Thursday, April 12, 2007

Vetiver Grass - Unique Roots

Paul Truong
TVNI, Brisbane, Australia

Most grasses have fibrous roots, which spread out from the underground part of the culm and hold the soil in a horizontal pattern. The vetiver roots, however, penetrate vertically into the soil, whether it is the main root, secondary root or their fibrous ramification. In vetiver the roots are biologically the most important and economically the most useful part. Also, owing to its vertical growth and weak tendency to branch the roots of vetiver rarely mix with the roots of other plants grown in vicinity, resulting in less competition to crop plants (Seshu Lavania, ICV3 2003).

Its root system is massive, deep, penetrating, tough, very fine and producing essential oil as well.

Massive roots: Through centuries of selection for essential oil production, vetiver has a very high Root:Shoot ratio around 1:1, one of the highest among grass species. This makes vetiver an ideal plant to build up organic matter in poor or degraded soils.

Extreme depth: Vetiver roots grow vertically, slow but steady, 3.3m in first year and acquiring a total length of over 7 meters after 36 months (Seshu Lavania, ICV3 2003). This feature provides vetiver with an extremely strong anchor to the soil, which is vital in erosion control of steep slopes such as road batters and riverbanks. At the same time it makes vetiver extremely drought tolerant as it can explore deep soil moisture. The combination of the large root mass and extraordinary depth makes vetiver an excellent candidate for carbon sequestration.

Penetrating: mature vetiver roots can penetrate compact soil profile such as hard pan, bitumen and mudstone

Toughness: Vetiver roots have a very high tensile strength, equivalent to 1/6 of design mild steel reinforcement, which strengthen weakly structured soil or uncompacted slopes. Vetiver roots are stronger than many tree roots.

Fineness: The fineness of vetiver roots has two important implications:
- Research showed that the tensile strength of vetiver roots increases with the reduction in root diameter, implying that stronger fine roots provide higher resistance than larger roots per unit cross section.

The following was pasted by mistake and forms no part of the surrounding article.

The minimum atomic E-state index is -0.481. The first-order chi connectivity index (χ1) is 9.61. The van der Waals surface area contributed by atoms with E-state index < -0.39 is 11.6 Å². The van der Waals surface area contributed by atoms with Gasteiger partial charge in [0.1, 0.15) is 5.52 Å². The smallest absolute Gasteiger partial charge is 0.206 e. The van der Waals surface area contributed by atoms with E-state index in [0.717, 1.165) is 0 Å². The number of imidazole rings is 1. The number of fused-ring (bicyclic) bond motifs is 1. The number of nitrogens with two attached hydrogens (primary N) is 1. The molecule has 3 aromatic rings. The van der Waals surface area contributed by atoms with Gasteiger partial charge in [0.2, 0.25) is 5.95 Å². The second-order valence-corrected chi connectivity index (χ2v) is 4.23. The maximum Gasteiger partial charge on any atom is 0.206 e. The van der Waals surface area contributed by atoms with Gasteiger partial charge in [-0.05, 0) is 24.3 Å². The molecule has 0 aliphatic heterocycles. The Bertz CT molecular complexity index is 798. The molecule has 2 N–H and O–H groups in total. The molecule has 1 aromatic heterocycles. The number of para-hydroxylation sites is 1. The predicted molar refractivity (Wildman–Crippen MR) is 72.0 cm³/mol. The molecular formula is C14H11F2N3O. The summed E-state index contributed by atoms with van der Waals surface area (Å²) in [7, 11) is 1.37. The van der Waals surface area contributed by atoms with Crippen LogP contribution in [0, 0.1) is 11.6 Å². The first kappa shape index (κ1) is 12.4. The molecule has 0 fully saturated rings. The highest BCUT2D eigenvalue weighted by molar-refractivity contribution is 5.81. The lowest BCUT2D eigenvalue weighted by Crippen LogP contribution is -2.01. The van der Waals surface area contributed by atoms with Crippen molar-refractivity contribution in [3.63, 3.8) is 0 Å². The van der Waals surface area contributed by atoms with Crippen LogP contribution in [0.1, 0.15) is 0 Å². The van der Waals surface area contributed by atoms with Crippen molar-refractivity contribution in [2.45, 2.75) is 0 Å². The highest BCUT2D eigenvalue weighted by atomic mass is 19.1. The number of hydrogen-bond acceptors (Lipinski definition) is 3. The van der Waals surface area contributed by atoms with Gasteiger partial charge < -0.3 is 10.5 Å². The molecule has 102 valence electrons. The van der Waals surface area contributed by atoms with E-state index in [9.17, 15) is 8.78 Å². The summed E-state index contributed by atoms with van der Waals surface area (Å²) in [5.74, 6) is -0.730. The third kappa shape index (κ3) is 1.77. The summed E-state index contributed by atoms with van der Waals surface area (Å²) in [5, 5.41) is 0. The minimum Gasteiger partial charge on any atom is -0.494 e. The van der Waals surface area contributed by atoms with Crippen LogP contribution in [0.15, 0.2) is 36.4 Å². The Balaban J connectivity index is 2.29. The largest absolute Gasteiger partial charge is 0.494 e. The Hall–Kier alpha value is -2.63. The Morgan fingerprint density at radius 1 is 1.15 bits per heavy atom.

- Providing more root surface/soil/water interfaces for microbial population and activities, which are vital in the phytoremediation of both organic and inorganic pollutants.

Essential oil: Essential oil extracted from vetiver roots is highly valued for its fragrance in the perfume industry, insecticidal characteristics for termite control and increasingly for its pharmaceutical values. Vetiver oils are so complex that so far they have not been successfully synthesised.

In addition to these extraordinary morphological characteristics, vetiver roots also exhibit some very unique physiological features such as tolerance and accumulation of elevated levels of pollutants such as agrochemicals and heavy metals. But most surprisingly its ability to survive under extreme drought as well as water logged conditions or wetland, even under hydroponics conditions without aeration. So it is both a xerophyte and a hydrophyte, attributed to its aerenchymatous, fast growing root system.

Research in China showed that vetiver plant can switch from dry land to wetland mode in about three weeks, by developing special air cells (aerenchyma) in its roots to supply oxygen to the roots growing in the deep anaerobic soil or mud.

Root diameter distribution and tensile strength

(Hengchaovanich and Nilaweera,1996) (Cheng et al,2003)

Grass Mean diameter of roots (mm) Mean tensile strength (MPa)
Late Juncellus 0.38±0.43 24.50±4.2
Dallis grass 0.92±0.28 19.74±3.00
White Clover 0.91±0.11 24.64±3.36
Vetiver 0.66±0.32 85.10±31.2
Centipede grass 0.66±0.05 27.30±1.74
Bahia grass 0.73±0.07 19.23±3.59
Manila grass 0.77±0.67 17.55±2.85

Visit TVN picture Gallery for detailed images of vetiver roots:

Paul Truong

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